Research Article

Is screening and intervention for microalbuminuria worthwhile in patients with insulin dependent diabetes?

BMJ 1993; 306 doi: (Published 26 June 1993) Cite this as: BMJ 1993;306:1722

This article has a correction. Please see:

  1. K Borch-Johnsen,
  2. H Wenzel,
  3. G C Viberti,
  4. C E Mogensen
  1. Institute of Preventive Medicine, Kommunehospitalet, Copenhagen K, Denmark.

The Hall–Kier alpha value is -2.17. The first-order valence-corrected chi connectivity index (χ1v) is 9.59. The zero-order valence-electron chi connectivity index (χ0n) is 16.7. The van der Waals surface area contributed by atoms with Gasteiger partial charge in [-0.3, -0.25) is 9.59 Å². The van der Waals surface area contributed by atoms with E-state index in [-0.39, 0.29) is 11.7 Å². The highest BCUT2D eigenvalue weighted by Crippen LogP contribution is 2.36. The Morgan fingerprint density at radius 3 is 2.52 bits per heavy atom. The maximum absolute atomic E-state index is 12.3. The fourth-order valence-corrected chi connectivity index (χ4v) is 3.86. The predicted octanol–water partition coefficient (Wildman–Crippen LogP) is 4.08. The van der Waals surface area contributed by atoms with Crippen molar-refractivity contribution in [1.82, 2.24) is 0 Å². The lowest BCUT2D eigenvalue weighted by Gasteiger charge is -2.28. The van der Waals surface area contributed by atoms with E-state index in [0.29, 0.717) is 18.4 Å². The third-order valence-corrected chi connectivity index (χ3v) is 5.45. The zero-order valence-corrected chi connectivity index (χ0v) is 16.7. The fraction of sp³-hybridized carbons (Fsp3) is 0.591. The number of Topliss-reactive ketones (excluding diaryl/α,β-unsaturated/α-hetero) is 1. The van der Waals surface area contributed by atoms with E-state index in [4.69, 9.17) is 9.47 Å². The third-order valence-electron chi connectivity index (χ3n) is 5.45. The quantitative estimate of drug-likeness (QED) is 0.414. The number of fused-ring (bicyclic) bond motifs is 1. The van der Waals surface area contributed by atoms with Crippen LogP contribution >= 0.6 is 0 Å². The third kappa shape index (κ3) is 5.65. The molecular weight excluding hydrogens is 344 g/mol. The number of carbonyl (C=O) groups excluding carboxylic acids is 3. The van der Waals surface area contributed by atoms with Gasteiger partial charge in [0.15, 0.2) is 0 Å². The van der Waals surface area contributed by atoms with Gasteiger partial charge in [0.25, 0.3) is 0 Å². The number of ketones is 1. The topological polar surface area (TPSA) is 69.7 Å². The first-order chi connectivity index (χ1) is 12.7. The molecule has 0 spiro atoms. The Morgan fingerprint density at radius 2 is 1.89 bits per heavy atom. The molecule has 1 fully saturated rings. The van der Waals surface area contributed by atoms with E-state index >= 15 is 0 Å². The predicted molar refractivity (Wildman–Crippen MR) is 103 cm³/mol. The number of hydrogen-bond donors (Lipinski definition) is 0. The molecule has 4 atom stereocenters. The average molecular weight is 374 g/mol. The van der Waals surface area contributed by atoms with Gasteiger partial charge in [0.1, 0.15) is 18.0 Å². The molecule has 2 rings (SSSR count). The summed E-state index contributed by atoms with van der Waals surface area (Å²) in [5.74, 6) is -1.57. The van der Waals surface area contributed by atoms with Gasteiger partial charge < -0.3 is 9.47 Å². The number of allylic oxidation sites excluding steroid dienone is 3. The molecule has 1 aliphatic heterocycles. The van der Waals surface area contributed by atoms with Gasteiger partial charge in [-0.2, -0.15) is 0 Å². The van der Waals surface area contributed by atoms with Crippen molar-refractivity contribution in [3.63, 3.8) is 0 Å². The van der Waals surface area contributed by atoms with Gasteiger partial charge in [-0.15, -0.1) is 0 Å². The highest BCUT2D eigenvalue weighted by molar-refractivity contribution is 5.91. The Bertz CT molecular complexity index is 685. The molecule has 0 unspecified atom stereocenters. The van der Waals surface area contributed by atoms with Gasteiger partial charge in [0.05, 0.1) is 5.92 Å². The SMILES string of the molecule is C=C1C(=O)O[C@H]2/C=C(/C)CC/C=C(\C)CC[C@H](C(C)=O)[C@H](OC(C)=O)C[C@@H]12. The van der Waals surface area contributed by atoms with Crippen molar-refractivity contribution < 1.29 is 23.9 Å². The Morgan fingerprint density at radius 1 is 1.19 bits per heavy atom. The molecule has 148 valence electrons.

OBJECTIVE--To analyse the cost-benefit of screening for and antihypertensive treatment of early renal disease indicated by microalbuminuria in patients with insulin dependent diabetes mellitus. DESIGN--Previously published data were used to estimate transition probabilities for each step from normoalbuminuria until death. The effect of intervention on urinary albumin excretion rate by antihypertensive treatment was arbitrarily set at three different levels. All direct costs (screening, antihypertensive treatment, treatment of end stage renal failure) were included in the cost-benefit analysis by using real discount rates of 2.5% and 6%. SETTING--Computer simulation. SUBJECTS--Simulated cohort of 8000 patients. MAIN OUTCOME MEASURES--Mortality, incidence of diabetic nephropathy, incidence of end stage renal failure, and costs versus savings. RESULTS--Assuming treatment effects of 33% and 67% median life expectancy increased by four to 14 years, respectively, and the need for dialysis or transplantation decreased by 21% to 63%. Costs and savings would balance if the annual rate of increase of albuminuria was decreased from 20% to 18% a year. CONCLUSIONS--Screening and intervention programmes are likely to have life saving effects and lead to considerable economic savings.